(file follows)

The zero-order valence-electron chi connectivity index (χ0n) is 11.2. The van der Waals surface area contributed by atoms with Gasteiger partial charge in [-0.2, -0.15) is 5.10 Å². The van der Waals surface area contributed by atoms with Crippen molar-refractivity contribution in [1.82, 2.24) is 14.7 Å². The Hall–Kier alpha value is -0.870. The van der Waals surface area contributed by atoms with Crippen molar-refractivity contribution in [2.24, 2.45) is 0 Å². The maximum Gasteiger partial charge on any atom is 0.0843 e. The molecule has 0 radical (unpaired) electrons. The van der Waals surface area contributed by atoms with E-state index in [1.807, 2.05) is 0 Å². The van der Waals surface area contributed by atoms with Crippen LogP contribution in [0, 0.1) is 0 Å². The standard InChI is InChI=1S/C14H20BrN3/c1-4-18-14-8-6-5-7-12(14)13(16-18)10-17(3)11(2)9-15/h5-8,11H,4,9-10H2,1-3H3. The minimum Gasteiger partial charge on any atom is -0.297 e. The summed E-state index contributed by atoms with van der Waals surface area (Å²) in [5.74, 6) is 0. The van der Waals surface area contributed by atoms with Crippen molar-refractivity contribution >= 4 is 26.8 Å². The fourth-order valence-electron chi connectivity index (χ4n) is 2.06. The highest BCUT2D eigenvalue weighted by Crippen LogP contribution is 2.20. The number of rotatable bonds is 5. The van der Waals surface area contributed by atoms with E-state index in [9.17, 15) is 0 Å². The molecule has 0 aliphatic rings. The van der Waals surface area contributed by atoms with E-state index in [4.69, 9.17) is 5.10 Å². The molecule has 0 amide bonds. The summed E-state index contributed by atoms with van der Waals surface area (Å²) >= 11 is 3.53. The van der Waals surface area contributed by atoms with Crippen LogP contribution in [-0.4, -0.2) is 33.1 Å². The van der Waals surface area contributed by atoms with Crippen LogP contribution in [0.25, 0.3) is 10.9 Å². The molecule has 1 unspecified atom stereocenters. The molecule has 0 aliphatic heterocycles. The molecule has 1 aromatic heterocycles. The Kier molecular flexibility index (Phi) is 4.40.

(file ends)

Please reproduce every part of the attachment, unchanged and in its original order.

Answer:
The zero-order valence-electron chi connectivity index (χ0n) is 11.2. The van der Waals surface area contributed by atoms with Gasteiger partial charge in [-0.2, -0.15) is 5.10 Å². The van der Waals surface area contributed by atoms with Crippen molar-refractivity contribution in [1.82, 2.24) is 14.7 Å². The Hall–Kier alpha value is -0.870. The van der Waals surface area contributed by atoms with Crippen molar-refractivity contribution in [2.24, 2.45) is 0 Å². The maximum Gasteiger partial charge on any atom is 0.0843 e. The molecule has 0 radical (unpaired) electrons. The van der Waals surface area contributed by atoms with E-state index in [1.807, 2.05) is 0 Å². The van der Waals surface area contributed by atoms with Crippen LogP contribution in [0, 0.1) is 0 Å². The standard InChI is InChI=1S/C14H20BrN3/c1-4-18-14-8-6-5-7-12(14)13(16-18)10-17(3)11(2)9-15/h5-8,11H,4,9-10H2,1-3H3. The minimum Gasteiger partial charge on any atom is -0.297 e. The summed E-state index contributed by atoms with van der Waals surface area (Å²) in [5.74, 6) is 0. The van der Waals surface area contributed by atoms with Crippen molar-refractivity contribution >= 4 is 26.8 Å². The fourth-order valence-electron chi connectivity index (χ4n) is 2.06. The highest BCUT2D eigenvalue weighted by Crippen LogP contribution is 2.20. The number of rotatable bonds is 5. The van der Waals surface area contributed by atoms with E-state index in [9.17, 15) is 0 Å². The molecule has 0 aliphatic rings. The van der Waals surface area contributed by atoms with E-state index in [4.69, 9.17) is 5.10 Å². The molecule has 0 amide bonds. The summed E-state index contributed by atoms with van der Waals surface area (Å²) >= 11 is 3.53. The van der Waals surface area contributed by atoms with Crippen LogP contribution in [-0.4, -0.2) is 33.1 Å². The van der Waals surface area contributed by atoms with Crippen LogP contribution in [0.25, 0.3) is 10.9 Å². The molecule has 1 unspecified atom stereocenters. The molecule has 0 aliphatic heterocycles. The molecule has 1 aromatic heterocycles. The Kier molecular flexibility index (Phi) is 4.40.